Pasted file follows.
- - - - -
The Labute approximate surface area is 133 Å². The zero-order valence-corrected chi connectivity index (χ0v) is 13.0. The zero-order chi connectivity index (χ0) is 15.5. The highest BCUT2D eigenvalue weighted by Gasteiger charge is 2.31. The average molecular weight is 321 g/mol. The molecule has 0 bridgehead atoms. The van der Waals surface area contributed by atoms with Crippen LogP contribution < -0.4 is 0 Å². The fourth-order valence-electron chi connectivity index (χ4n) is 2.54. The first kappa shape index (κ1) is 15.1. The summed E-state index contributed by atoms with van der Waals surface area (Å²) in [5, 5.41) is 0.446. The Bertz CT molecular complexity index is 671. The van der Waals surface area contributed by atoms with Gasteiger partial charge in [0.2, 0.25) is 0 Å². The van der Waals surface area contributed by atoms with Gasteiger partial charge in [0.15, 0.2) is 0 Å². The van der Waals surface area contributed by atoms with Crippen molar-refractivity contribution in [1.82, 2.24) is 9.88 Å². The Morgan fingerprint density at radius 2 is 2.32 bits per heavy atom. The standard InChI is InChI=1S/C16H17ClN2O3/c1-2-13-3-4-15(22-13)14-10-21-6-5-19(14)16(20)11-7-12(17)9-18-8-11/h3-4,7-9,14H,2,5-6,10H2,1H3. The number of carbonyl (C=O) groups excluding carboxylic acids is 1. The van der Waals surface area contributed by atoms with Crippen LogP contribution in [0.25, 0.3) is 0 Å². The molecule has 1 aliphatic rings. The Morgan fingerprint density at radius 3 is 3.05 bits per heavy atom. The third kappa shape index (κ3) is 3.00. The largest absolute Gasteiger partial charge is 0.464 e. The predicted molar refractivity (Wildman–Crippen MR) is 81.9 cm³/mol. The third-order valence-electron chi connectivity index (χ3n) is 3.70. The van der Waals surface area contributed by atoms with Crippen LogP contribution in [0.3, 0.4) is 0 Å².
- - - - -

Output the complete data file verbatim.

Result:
The Labute approximate surface area is 133 Å². The zero-order valence-corrected chi connectivity index (χ0v) is 13.0. The zero-order chi connectivity index (χ0) is 15.5. The highest BCUT2D eigenvalue weighted by Gasteiger charge is 2.31. The average molecular weight is 321 g/mol. The molecule has 0 bridgehead atoms. The van der Waals surface area contributed by atoms with Crippen LogP contribution < -0.4 is 0 Å². The fourth-order valence-electron chi connectivity index (χ4n) is 2.54. The first kappa shape index (κ1) is 15.1. The summed E-state index contributed by atoms with van der Waals surface area (Å²) in [5, 5.41) is 0.446. The Bertz CT molecular complexity index is 671. The van der Waals surface area contributed by atoms with Gasteiger partial charge in [0.2, 0.25) is 0 Å². The van der Waals surface area contributed by atoms with Gasteiger partial charge in [0.15, 0.2) is 0 Å². The van der Waals surface area contributed by atoms with Crippen molar-refractivity contribution in [1.82, 2.24) is 9.88 Å². The Morgan fingerprint density at radius 2 is 2.32 bits per heavy atom. The standard InChI is InChI=1S/C16H17ClN2O3/c1-2-13-3-4-15(22-13)14-10-21-6-5-19(14)16(20)11-7-12(17)9-18-8-11/h3-4,7-9,14H,2,5-6,10H2,1H3. The number of carbonyl (C=O) groups excluding carboxylic acids is 1. The van der Waals surface area contributed by atoms with Crippen LogP contribution in [0.25, 0.3) is 0 Å². The molecule has 1 aliphatic rings. The Morgan fingerprint density at radius 3 is 3.05 bits per heavy atom. The third kappa shape index (κ3) is 3.00. The largest absolute Gasteiger partial charge is 0.464 e. The predicted molar refractivity (Wildman–Crippen MR) is 81.9 cm³/mol. The third-order valence-electron chi connectivity index (χ3n) is 3.70. The van der Waals surface area contributed by atoms with Crippen LogP contribution in [0.3, 0.4) is 0 Å².